Hull might not be the natural place that springs to mind when you picture the UK’s flourishing underground scene, but post-punk four-piece Lumer think that’s where you’re going wrong. Part of a growing movement coming out of this year’s official city of culture, Lumer are following in the footsteps of local examples Vulgarians and LIFE in breaking out into the national consciousness, using their frantic and dark sound to showcase of the vital and diverse rock music coming from the city right now.
Below, we catch up with guitarist Ben Evans to find out more about the band, their new single Gruel, and what they have lined up for next.
Can you introduce yourselves – where are you from, who does what and what are your roles in the band?
”[We’re] made up of Alex Evans, Ben Jackson, Jacob Wardle and Thom Foster. Alex handles bass and vocals, Ben plays guitar, Jacob hits the drums and Thom’s on the synth.”
How did you guys meet and start making music together?
“Myself (Ben), Jacob and Thom have been friends for years through school, though we never played music together. It wasn’t until Jacob and I started college, and we met Alex, [that] we started jamming as a means to dodge lessons. Before long we had a band. Funnily enough it was Thom who booked us for our first gig, he joined us on the keys about 8 months later.”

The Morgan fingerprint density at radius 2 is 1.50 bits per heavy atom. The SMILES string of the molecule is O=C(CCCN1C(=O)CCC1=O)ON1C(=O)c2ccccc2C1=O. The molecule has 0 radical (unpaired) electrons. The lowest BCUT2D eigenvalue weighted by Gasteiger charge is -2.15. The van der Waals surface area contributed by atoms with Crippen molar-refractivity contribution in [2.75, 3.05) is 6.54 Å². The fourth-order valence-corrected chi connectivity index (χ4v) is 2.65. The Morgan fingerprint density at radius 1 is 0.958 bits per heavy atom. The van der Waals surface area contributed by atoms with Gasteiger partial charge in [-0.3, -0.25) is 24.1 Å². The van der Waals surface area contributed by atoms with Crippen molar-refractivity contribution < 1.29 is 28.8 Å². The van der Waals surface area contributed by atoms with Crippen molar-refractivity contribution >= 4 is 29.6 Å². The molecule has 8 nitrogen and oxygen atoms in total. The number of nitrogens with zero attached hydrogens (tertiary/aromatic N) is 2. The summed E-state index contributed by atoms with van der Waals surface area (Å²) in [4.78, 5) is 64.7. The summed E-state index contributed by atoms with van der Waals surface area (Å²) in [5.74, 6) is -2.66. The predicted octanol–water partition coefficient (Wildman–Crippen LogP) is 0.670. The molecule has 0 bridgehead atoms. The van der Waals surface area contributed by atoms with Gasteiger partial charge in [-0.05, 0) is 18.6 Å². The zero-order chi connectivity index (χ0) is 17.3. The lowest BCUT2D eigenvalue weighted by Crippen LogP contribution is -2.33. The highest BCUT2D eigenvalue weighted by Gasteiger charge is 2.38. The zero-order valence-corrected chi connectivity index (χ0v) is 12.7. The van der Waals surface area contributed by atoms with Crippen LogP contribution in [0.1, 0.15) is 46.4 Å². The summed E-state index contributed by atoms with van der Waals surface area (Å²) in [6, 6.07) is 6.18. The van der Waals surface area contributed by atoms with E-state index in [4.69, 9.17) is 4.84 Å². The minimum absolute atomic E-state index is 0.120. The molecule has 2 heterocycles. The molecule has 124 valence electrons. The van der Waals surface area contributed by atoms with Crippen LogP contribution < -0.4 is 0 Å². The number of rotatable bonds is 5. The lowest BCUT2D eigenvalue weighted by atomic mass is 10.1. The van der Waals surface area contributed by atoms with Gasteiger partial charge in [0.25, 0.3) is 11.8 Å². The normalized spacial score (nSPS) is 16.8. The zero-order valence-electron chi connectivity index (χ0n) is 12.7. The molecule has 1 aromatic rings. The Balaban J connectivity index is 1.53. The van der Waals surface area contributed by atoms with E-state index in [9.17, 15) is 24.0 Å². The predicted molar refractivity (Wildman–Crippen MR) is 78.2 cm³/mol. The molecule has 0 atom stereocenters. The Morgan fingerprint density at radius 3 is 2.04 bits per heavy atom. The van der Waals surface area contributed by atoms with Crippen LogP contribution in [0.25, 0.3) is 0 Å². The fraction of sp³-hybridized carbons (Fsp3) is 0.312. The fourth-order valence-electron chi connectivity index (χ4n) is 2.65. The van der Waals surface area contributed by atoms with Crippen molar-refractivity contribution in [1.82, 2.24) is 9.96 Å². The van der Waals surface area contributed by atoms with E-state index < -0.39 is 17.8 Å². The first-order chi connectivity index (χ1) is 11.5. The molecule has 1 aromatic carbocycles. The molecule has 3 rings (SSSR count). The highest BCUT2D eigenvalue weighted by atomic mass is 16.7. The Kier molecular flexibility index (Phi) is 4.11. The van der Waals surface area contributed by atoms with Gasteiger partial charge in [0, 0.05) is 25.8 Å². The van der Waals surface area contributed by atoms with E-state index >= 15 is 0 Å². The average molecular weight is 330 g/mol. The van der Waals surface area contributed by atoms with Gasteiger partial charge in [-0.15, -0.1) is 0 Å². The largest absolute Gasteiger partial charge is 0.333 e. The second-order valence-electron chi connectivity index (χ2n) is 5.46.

What were your key influences/inspirations in getting the band together?
“We all have really varied music tastes, which has influenced us all differently. From the start one band we were all really into was Eagulls, as well as a lot of local influences such as Vulgarians, Cannibal Animal and No Nothings (Hull has a great, often overlooked alternative scene). As we developed we started getting into more post-punk and gothic bands, such as Joy Division and Bauhaus as well as more contemporary bands like Preoccupations, Protomartyr, Bad Breeding and Metz.”
You’re from Hull. Can you tell us a little about the underground music scene in your city at the moment?
“The underground scene is really kicking off in Hull at the minute, with bands like Vulgarians and LIFE killing it across the country, leading the way for a lot of really strong bands coming out Hull. With regular gigs at The Adelphi and also The Sesh, which is a weekly band night every Tuesday, there’s a really strong platform for bands in Hull to work from, as well as bands from out of town coming in to play shows and seeing first-hand how strong the scene is.”
How would you describe your sound in three words for people who’ve never heard you?
“Dark. Aggressive. Loud.”
What makes you special/different to other bands out there?
“I’m not too sure how ‘special’ we are really, we all listen to such varied music which forms a bit of a genre melting pot which has become our sound. I think what has [helped] us the most, though, is our collective desire and drive to push ourselves. There isn’t really a day [that] goes by that we aren’t trying book tour dates or studio time. If [we’re] not booking for ourselves, then we’ll be planning shows that we promote in Hull under [the name] Too Fast Promo.”
What’s the story behind the new single Gruel?